Manila, Philippines — Australian nun Patricia Fox testified against the Duterte government before an international tribunal on Tuesday, narrating the political persecution she experienced.
Fox is among the 31 witnesses who would testify before the International Peoples’ Tribunal in Belgium from September 18-19, a list that also includes a Marawi sultan named Hamidullah Atar.
A video recording of Fox’s testimony was presented before the international court by lawyer Kathy Panguban, who is among the missionary’s legal counsels. The proceedings were streamed live on Facebook.
The 71-year-old nun who has worked for the welfare of laborers, land reform and peasant rights in her 28 years as a missionary in the Philippines caught President Rodrigo Duterte’s ire for joining rallies.
The nun was ordered deported and placed on the immigration blacklist after Duterte directed the Bureau of Immigration to investigate her.
But the nun said the political activities that made her an undesirable alien are a part of being a religious.
“As a human being, especially as a religious, we have to stand with the oppressed and what I was doing was listening to… the workers who are just asking to be [regularized]… the tribal people who are being sent off their land,” she said.
“So to me, it’s a human rights issue. To me, it’s what you do as a human rights defender, particularly as a religious.”
Asked why she thinks the president wanted her deported, Fox attributed it to Duterte’s sensitivity to criticisms.
“I think President Duterte is particularly sensitive about any criticism and particularly that’s in Mindanao… because the human rights abuses in Mindanao are increasing under martial law… I was there and I was listening and I was supporting the people who… are endorsing a report of what was happening there and particularly he doesn’t like outsiders, what he terms outsiders, criticizing [him],” she said.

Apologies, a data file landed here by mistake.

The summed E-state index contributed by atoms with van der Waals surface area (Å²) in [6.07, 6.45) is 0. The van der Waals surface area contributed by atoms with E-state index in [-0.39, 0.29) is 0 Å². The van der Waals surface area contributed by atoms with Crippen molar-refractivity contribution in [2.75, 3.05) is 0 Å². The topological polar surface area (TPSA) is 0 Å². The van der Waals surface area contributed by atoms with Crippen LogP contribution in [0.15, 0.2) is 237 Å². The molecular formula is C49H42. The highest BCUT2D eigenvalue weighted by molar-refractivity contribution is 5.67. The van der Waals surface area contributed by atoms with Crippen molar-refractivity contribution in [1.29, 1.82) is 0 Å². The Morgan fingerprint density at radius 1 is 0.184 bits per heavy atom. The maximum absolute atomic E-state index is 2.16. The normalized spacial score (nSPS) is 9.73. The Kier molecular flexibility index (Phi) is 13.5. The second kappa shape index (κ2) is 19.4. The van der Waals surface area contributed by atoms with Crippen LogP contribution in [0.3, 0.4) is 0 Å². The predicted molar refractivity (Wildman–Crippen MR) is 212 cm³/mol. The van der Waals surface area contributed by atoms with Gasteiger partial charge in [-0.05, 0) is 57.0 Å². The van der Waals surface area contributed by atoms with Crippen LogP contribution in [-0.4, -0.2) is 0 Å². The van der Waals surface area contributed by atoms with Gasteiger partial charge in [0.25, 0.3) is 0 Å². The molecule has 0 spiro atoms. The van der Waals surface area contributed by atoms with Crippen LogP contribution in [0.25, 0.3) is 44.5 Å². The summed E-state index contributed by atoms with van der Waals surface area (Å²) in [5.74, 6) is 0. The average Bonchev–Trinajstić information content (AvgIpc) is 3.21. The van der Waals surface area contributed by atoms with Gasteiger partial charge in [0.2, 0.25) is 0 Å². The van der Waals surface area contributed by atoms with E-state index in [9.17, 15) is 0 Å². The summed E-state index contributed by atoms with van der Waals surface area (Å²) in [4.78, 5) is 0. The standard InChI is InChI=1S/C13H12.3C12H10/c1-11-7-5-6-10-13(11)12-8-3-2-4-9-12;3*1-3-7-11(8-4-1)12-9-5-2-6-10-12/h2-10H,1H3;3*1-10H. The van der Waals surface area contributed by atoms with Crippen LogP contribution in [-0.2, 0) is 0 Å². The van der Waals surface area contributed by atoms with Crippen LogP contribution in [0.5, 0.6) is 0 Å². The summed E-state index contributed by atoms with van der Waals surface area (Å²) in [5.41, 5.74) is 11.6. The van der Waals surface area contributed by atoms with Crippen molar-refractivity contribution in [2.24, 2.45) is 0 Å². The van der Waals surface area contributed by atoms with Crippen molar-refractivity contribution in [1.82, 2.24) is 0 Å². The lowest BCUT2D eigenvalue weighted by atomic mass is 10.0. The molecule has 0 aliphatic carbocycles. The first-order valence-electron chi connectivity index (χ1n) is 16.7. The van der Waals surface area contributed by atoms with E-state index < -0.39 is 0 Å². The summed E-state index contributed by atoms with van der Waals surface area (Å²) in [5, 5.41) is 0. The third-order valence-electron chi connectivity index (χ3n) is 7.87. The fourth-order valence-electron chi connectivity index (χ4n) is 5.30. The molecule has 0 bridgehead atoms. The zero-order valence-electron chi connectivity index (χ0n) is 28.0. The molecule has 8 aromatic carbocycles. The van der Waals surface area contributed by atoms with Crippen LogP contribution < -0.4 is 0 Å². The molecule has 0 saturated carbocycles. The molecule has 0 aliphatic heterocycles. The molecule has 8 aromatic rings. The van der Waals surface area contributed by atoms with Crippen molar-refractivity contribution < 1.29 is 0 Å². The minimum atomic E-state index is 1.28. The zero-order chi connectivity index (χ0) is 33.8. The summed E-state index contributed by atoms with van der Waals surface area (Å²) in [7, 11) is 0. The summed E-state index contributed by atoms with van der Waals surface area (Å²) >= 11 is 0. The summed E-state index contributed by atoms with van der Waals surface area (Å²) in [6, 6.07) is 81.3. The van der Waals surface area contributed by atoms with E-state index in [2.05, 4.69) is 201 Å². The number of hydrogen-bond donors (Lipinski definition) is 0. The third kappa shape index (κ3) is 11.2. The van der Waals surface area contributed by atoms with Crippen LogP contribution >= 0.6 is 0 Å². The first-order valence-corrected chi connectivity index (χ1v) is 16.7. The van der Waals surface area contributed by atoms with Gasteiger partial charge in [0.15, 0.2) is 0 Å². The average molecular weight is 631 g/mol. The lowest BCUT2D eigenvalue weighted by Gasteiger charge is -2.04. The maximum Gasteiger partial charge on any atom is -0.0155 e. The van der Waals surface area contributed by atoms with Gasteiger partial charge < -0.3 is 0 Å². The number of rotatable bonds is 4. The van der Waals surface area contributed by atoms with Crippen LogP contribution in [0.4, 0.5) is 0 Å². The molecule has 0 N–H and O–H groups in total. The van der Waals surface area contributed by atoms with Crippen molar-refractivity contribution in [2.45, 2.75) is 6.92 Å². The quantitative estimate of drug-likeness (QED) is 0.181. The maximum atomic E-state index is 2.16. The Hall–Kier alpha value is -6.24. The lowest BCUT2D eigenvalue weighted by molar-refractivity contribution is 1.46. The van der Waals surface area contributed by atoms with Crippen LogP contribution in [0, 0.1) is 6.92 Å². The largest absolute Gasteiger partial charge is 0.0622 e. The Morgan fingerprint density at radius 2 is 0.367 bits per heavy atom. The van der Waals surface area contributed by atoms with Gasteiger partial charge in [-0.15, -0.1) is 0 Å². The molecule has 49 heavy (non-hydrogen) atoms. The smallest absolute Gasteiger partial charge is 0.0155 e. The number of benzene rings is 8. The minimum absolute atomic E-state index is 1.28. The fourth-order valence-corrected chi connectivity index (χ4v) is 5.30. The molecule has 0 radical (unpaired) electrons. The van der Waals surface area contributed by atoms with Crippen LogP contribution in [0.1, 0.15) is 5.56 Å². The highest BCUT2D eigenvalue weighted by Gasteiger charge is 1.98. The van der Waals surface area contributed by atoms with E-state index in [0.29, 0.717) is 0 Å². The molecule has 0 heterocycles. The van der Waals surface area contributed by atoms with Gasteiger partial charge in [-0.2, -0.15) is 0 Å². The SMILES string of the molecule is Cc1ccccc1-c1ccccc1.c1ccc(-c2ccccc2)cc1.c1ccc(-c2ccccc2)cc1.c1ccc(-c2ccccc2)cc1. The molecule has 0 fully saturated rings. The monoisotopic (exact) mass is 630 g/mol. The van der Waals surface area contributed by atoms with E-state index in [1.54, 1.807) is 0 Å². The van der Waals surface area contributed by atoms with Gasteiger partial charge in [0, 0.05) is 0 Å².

Malacañang, meanwhile, was unfazed by human rights group Karapatan’s announcement that a sultan would testify against the Duterte administration before the international court, dismissing it earlier Tuesday as a “propaganda” by leftists.
The rights group said Atar would be testifying about the “human rights violations committed by the Duterte regime to the Meranaws during the Marawi City siege, and the declaration of martial law in Mindanao.”
Karapatan described the IPT as a “global court” convened by the European Association of Lawyers for Democracy and World Human Rights, Haldane Society of Socialist Lawyers, International Association of Democratic Lawyers, IBON International and the International Coalition for Human Rights in the Philippines.
Presidential spokesman Harry Roque belittled Karapatan’s announcement and described the trial to be conducted by the tribunal as a “sham.”
“Because that’s not an official proceeding; that’s a propaganda proceedings by the Left,” Roque said in a press briefing.
Roque said he does not know the sultan who would testify against the administration.
“It seems there’s one sultan that they selected amongst themselves. I was a godfather to a royal wedding recently and I think I met all the royal families, so to speak. Although the Constitution prohibits really the grant of nobility,” the presidential spokesman said.
“I don’t know who he is, and that’s a sham proceeding because it’s not an official proceeding, it’s for propaganda purposes,” he added.
Aside from Atar, Jerome Succor Aba, chairman of militant group Suara Bangsamoro, would testify on his allegation that he suffered religious discrimination, arbitrary detention and torture in the hands of the US Department of Homeland Security and US Customs and Border Patrol.
Karapatan said the verdict from the IPT would be submitted to the International Criminal Court, the European Parliament and the United Nations Human Rights Council.